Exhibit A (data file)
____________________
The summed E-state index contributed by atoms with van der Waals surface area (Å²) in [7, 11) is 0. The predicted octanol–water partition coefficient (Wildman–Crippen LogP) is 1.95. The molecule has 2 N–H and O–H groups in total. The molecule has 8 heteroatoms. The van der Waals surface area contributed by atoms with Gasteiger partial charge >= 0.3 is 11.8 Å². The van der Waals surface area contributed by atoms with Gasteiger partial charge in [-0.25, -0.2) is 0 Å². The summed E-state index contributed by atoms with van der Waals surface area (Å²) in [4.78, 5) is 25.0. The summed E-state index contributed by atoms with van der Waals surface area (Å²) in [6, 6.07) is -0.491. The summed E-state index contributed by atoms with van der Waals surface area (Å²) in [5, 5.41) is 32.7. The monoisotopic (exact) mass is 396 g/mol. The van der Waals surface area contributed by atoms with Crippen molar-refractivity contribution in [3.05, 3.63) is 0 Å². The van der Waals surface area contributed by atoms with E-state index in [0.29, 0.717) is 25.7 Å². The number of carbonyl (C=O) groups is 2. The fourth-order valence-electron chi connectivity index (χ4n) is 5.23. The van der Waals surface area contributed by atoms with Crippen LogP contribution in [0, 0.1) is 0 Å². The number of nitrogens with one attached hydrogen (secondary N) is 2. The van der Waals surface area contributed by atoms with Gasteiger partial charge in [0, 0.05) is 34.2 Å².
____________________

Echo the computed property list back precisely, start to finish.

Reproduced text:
The summed E-state index contributed by atoms with van der Waals surface area (Å²) in [7, 11) is 0. The predicted octanol–water partition coefficient (Wildman–Crippen LogP) is 1.95. The molecule has 2 N–H and O–H groups in total. The molecule has 8 heteroatoms. The van der Waals surface area contributed by atoms with Gasteiger partial charge >= 0.3 is 11.8 Å². The van der Waals surface area contributed by atoms with Gasteiger partial charge in [-0.25, -0.2) is 0 Å². The summed E-state index contributed by atoms with van der Waals surface area (Å²) in [4.78, 5) is 25.0. The summed E-state index contributed by atoms with van der Waals surface area (Å²) in [6, 6.07) is -0.491. The summed E-state index contributed by atoms with van der Waals surface area (Å²) in [5, 5.41) is 32.7. The monoisotopic (exact) mass is 396 g/mol. The van der Waals surface area contributed by atoms with Crippen molar-refractivity contribution in [3.05, 3.63) is 0 Å². The van der Waals surface area contributed by atoms with E-state index in [0.29, 0.717) is 25.7 Å². The number of carbonyl (C=O) groups is 2. The fourth-order valence-electron chi connectivity index (χ4n) is 5.23. The van der Waals surface area contributed by atoms with Crippen LogP contribution in [0, 0.1) is 0 Å². The number of nitrogens with one attached hydrogen (secondary N) is 2. The van der Waals surface area contributed by atoms with Gasteiger partial charge in [0, 0.05) is 34.2 Å².